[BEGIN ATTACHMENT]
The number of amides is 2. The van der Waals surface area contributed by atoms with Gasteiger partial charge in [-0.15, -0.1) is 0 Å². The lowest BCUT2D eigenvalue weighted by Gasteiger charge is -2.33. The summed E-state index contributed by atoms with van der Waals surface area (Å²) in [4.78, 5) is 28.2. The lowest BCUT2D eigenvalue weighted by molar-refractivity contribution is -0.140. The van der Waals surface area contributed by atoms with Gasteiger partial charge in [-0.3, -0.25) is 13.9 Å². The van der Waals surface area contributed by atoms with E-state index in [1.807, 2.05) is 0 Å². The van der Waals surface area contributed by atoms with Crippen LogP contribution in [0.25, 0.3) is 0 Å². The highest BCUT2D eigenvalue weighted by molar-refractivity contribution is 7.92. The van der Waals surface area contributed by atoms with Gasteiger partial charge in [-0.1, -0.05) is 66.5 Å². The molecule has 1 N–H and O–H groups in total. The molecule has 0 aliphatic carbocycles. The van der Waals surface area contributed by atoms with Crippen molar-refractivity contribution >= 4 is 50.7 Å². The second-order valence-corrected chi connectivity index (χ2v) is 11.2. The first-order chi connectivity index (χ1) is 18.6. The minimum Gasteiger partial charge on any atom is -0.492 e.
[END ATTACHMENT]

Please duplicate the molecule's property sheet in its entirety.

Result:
The number of amides is 2. The van der Waals surface area contributed by atoms with Gasteiger partial charge in [-0.15, -0.1) is 0 Å². The lowest BCUT2D eigenvalue weighted by Gasteiger charge is -2.33. The summed E-state index contributed by atoms with van der Waals surface area (Å²) in [4.78, 5) is 28.2. The lowest BCUT2D eigenvalue weighted by molar-refractivity contribution is -0.140. The van der Waals surface area contributed by atoms with Gasteiger partial charge in [-0.3, -0.25) is 13.9 Å². The van der Waals surface area contributed by atoms with E-state index in [1.807, 2.05) is 0 Å². The van der Waals surface area contributed by atoms with Crippen LogP contribution in [0.25, 0.3) is 0 Å². The highest BCUT2D eigenvalue weighted by molar-refractivity contribution is 7.92. The van der Waals surface area contributed by atoms with Gasteiger partial charge in [-0.1, -0.05) is 66.5 Å². The molecule has 1 N–H and O–H groups in total. The molecule has 0 aliphatic carbocycles. The van der Waals surface area contributed by atoms with Crippen molar-refractivity contribution >= 4 is 50.7 Å². The second-order valence-corrected chi connectivity index (χ2v) is 11.2. The first-order chi connectivity index (χ1) is 18.6. The minimum Gasteiger partial charge on any atom is -0.492 e.